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How to shop during the coronavirus pandemic

With plenty of talk around social distancing and panic buying, we break down how you can shop responsibly during the COVID-19 outbreak.

With media reports of panic buying and the concern to keep social distancing, we look at how you can shop safely and responsibly at this time.

What kinds of products are hard to come by?

As many prepared to stay at home in Level 4 on 25 March, supermarkets and grocery stores saw some panic buying of certain products. While we didn’t experience the aisles of empty shelves that were seen in other countries, you may have found a low stock of things like pasta, rice and canned vegetables. Toilet paper, paper towels, hand sanitiser and cleaning wipes were in high demand and some retailers showed that they were out of stock of items like rubbing alcohol.

Before you run out and stock up though, it’s important to remember these things:

New Zealand is not about to run out of food (or toilet paper), and the Government and major supermarkets are encouraging Kiwis to shop normally. Supply routes are still open from overseas and local suppliers are operating as normal.

Power will not be shut off, which means that both fresh and frozen food products are still available to buy.

If you do see empty shelves, it’s simply because the store has not been able to restock just yet.

What are retailers doing to help shoppers at this time?

To help put a stop to any panic buying that may occur, some stores have placed a limit on in-demand products to ensure that there is stock available for other shoppers. Countdown now has a limit of three per customer on items like toilet paper, hand sanitiser, facial tissues, pasta, rice and paracetamol. Plus, a limit of one for face masks.

Supermarkets may also reduce their opening hours so that they have enough time to restock shelves. Make sure to check the opening and closing time of your local store if you normally shop early in the morning or late at night.

Although Countdown is shutting its doors at 9 pm, opening hours remain the same. Check out its website to check your local store’s hours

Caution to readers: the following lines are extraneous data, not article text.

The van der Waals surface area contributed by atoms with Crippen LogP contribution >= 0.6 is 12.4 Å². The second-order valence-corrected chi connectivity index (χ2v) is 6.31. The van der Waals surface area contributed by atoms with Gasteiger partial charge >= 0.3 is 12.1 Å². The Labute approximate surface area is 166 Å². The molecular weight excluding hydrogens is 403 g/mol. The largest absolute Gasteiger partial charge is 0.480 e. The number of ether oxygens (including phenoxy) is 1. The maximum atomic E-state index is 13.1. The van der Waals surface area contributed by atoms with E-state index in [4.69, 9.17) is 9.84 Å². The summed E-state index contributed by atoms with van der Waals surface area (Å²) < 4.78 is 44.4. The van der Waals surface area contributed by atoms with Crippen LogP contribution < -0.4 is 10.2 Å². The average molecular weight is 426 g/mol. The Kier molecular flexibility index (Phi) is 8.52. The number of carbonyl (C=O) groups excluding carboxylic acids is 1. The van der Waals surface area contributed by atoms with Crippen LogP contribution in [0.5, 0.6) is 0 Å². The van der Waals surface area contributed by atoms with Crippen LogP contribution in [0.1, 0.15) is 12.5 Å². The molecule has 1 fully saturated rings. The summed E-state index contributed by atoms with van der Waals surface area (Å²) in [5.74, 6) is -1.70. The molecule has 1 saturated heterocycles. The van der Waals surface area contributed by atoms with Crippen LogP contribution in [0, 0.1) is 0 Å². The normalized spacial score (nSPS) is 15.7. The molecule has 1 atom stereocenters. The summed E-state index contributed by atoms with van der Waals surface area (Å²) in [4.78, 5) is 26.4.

With Auckland at Alert Level 3 from 17 August 2020, New World is encouraging its customers in the Auckland area to wear face masks while shopping and to not panic buy. There may be limits on high demand items.

Pak’n’Save requests that shoppers maintain social distancing in its stores and has reintroduced physical distancing signs. It encourages those in the Auckland area to nominate one shopper per household and to shop normally.

How should you shop during a pandemic?

While panic buying is neither necessary nor encouraged, it is a good idea to have enough provisions to last you through a potential 14-day quarantine period. This method could mean buying a few extra items each time you shop and cooking and freezing meals in advance, in case you become ill at a later time.

If Kiwis are asked to stay home to help stop the spread of Covid-19, it may be a good idea to shop online where you can. Countdown has online shopping with home delivery across the country and New World delivers to many North Island locations. Supermarkets may experience more bookings than usual so you may not find a delivery spot to book for a few days or as long as one week.

As an alternative, Countdown, New World and Pak’n’Save have “Click and Collect” so you can order online and pick up your groceries from your local store.

There is also a range of New Zealand businesses that can deliver meat, bread, produce, beverages and alcohol right to your door.

If you do need to shop in-store, you can try googling your local supermarket to see which hours are the quietest and aim to shop then. You may find that shopping first thing in the morning after shelves have been stocked means that you don’t miss out on the items you need. It’s also a good idea to wipe down trolley and basket handles with disinfectant wipes before using them if you can. Some supermarkets are cleaning these at the entrance but you may want to carry a pack with you.

How can those who are elderly or disabled shop during this time?

Countdown implemented a priority assistance service for online deliveries so that those most vulnerable can get their groceries delivered.

If you are unable to get to your nearest store or shop online, ask a friend, neighbour or family member for help. Alternatively, Driving Miss Daisy may operate as an essential service, with reliable police-checked drivers across the country who can collect essential items and deliver them to your door.

How can someone in self-isolation or those with COVID-19 shop?

If you are in self-isolation or have contracted COVID-19, make sure you respect the isolation terms. You can shop online or ask a friend or family member who is not in isolation to deliver groceries and medication to your home. To reduce human contact and prevent the risk of infection to other people, your groceries can be left at your door.

Countdown and New World have a contactless delivery option when you shop online. You can nominate a place on your property for your groceries to be left and the driver sends you a text once they have been dropped off.

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